The Cybersecurity and Infrastructure Security Agency (CISA) and the U.S. Department of Commerce’s National Institute of Standards and Technology (NIST) have identified nine categories of recommended cybersecurity practices and used these categories as the foundation for preliminary control system cybersecurity performance goals. Each of the nine goals includes specific objectives that support the deployment and operation of secure control systems that are further organized into baseline and enhanced objectives.
Baseline objectives represent recommended practices for all control system operators while the enhanced objectives include practices for critical infrastructure supporting national defense, critical lifeline sectors such as energy, communications, transportation, and water, or where the failure of control systems could have impacts on safety.
The nine preliminary performance goals and specific objectives include risk management and cybersecurity governance, architecture and design, configuration and change management, physical security, system and data integrity, availability, and confidentiality, continuous monitoring and vulnerability management, training and awareness, incident response and recovery, and supply chain risk management. The order of the goals and objectives is not intended to imply a prioritization or specific progression of operations.
“It is vital that critical infrastructure owners and operators immediately take steps to strengthen their cybersecurity posture toward these high-level goals,” Secretary of Homeland Security Alejandro N. Mayorkas and Secretary of Commerce Gina Raimondo, wrote in a joint statement on the issuance of preliminary cybersecurity performance goals. “The safety and security of the American people relies on the resilience of the companies that provide essential services such as power, water, and transportation. We look forward to further engaging with key industry stakeholders to promote these efforts to protect our national and economic security.”
The Department of Homeland Security (DHS) will coordinate with its interagency and private sector partners to determine the applicability of the enhanced objectives within each sector. In addition to the objectives, an ‘Example Evidence of Implementation’ has been made available for each objective, to demonstrate what successful implementation of an objective might entail for an organization. Successfully implementing all baseline objectives would equate to the successful implementation of a goal.
It is important to note that while all of the goals outlined in this document are foundational activities for effective risk management, they represent high-level cybersecurity best practices. Implementation of the goals and objectives listed here is not an exhaustive guide to all facets of an effective cybersecurity program. These preliminary goals and objectives were developed and refined with as much interagency and industry input as practical for the initial timeline using existing coordinating bodies. DHS expects to conduct much more extensive stakeholder engagement as the goals are finalized in the coming months.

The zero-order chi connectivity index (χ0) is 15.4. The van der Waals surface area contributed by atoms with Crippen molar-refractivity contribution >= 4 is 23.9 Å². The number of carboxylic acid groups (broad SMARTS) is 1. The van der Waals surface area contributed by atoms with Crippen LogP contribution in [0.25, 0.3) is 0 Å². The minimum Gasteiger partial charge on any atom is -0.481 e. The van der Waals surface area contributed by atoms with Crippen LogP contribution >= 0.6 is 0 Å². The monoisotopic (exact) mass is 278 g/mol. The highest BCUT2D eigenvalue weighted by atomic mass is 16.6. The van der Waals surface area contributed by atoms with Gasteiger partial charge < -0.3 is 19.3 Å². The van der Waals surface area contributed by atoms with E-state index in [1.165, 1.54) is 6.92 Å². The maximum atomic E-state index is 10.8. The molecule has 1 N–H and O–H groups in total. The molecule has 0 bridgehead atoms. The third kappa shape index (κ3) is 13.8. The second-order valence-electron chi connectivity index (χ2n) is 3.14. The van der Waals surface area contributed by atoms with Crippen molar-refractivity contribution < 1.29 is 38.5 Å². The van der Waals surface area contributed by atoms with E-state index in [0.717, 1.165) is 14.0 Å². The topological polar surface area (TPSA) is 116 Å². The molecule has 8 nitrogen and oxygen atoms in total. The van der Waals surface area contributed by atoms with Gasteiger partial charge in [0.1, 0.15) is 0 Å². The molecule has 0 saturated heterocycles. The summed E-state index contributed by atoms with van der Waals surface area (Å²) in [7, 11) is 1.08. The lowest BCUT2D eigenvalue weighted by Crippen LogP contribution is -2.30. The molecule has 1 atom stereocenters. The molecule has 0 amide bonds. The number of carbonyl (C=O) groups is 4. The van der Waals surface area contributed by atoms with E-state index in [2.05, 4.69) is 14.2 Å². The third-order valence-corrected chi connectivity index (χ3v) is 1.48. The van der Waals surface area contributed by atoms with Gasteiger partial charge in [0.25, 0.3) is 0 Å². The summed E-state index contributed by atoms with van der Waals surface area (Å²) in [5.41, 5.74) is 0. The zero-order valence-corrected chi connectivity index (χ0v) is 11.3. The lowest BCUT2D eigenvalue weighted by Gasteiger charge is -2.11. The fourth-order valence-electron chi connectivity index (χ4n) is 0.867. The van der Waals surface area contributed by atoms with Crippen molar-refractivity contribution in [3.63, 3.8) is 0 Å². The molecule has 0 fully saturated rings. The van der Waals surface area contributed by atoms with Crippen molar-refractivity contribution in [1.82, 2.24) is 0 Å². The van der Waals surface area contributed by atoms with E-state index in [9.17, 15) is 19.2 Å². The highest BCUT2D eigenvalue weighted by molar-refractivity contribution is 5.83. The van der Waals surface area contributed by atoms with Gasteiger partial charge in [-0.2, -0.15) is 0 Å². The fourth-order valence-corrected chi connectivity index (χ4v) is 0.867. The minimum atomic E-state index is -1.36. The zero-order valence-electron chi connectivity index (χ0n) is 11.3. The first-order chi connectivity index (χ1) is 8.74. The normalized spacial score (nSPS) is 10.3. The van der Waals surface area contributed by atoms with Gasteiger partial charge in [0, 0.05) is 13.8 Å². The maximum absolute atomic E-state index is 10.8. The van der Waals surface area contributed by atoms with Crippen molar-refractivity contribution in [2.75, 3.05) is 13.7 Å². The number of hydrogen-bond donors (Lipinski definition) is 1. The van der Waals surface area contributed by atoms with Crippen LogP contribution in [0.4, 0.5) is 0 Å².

These guidelines come following months of cybersecurity attacks on the nation’s critical infrastructure community, including the SolarWinds supply chain attack, the hack of a Florida water treatment facility, BlackMatter ransomware targeting NEW Cooperative, and another ransomware attack on Colonial Pipeline.
Early August, the administration established a voluntary industrial control systems (ICS) initiative that envisages collaboration between the federal government and the critical infrastructure community to significantly improve the security of the critical systems. The White House has also signed a national security memorandum that will enhance security for critical infrastructure control systems, focused on building cybersecurity and resilience of these systems.
The DHS was instructed to lead the development of preliminary cross-sector control system cybersecurity performance goals as well as sector-specific performance goals within one year of the date of the National Security Memorandum. These goals are intended to provide a common understanding of the baseline security practices that critical infrastructure owners and operators should follow to protect national and economic security, as well as public health and safety.
It was followed by the CISA launching an effort called Joint Cyber Defense Collaborative (JCDC) to lead the development of the nation’s cyber defense plans by working across the public and private sectors to help defend U.S. critical infrastructure. With the initiative, CISA aims to promote coordination across federal agencies, state, local, tribal and territorial (SLTT) partners, and private sector entities to identify, protect against, detect, plan for and respond to malicious cyber activity targeting U.S. critical infrastructure.